4-The Mayor’s involvement is unprecedented.

It is very odd that the Mayor will be personally responsible for overseeing the technology used, since he has no expertise in this area. Will he be equally involved in overseeing physical and visual access?

5-ADA Symbols

The symbols recommended in the bill beyond the induction loop symbol are not clear. Visual symbols should be included in the bill to provide clarity about which symbol to use and when. The signs should be both inside and outside the room, as per RNID n/k/a Action on Hearing Loss:

“In the case of a reception area, the sign must be placed at the point where the loop equipment is effective. In the case of a meeting room, the loop sign should be placed at the entrance of the room, inside the room and also clear indications should be made where the equipment can be switched on.” (Ex D)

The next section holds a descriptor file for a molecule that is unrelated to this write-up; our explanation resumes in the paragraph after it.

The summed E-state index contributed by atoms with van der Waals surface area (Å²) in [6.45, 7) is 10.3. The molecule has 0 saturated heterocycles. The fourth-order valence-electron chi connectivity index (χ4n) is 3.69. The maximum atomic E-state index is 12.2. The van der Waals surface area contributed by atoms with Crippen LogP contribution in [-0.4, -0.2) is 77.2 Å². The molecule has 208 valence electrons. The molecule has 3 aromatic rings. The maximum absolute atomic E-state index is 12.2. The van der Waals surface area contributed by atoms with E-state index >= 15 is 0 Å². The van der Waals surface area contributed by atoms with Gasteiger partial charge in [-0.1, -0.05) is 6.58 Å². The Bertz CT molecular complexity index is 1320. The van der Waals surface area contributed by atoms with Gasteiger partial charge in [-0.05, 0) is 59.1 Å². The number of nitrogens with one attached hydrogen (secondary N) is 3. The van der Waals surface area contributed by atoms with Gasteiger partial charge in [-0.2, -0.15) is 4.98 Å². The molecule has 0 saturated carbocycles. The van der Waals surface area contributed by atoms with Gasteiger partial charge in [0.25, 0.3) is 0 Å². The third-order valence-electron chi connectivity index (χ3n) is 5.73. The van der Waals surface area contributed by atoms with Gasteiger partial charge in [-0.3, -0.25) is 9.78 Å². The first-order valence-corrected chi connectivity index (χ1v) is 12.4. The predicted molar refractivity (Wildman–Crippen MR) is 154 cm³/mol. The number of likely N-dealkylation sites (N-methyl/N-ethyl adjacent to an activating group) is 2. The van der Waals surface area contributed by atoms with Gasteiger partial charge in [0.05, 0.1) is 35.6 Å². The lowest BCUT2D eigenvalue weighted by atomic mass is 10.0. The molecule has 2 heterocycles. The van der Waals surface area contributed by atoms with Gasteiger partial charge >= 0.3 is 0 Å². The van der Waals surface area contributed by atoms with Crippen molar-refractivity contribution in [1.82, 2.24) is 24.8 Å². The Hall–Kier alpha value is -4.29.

6-Capital projects after January 1, 2018 exclude the new Hornblower ferries.

Using this start date excludes the new Hornblower ferries and the recently renovated courthouse at 71 Thomas Street. The ADA was enacted in 1990, 27 years ago, and there is no provision to change the ADA’s start date. The City was aware of the need for hearing access for both projects, since I specifically notified the City prior to the start of both projects that hearing access should be implemented. It makes no sense that the access was not included, especially since I have email stating it will be.

7-Why are classrooms and courthouses being excluded?

The City cannot narrow the ADA. And shouldn’t the City want to ensure that all students, including those with hearing loss, receive an appropriate education?

8-The City cannot recommend proprietary technology.

In the second bill, a micro loop is recommended. This is not a defined term but rather a proprietary term used by Oval Window. (http://www.ovalwindowaudio.com/microloop.htm) It is inappropriate to use a potential vendor’s proprietary name in a bill. Bills should use generally accepted terms to provide clarity and avoid confusion.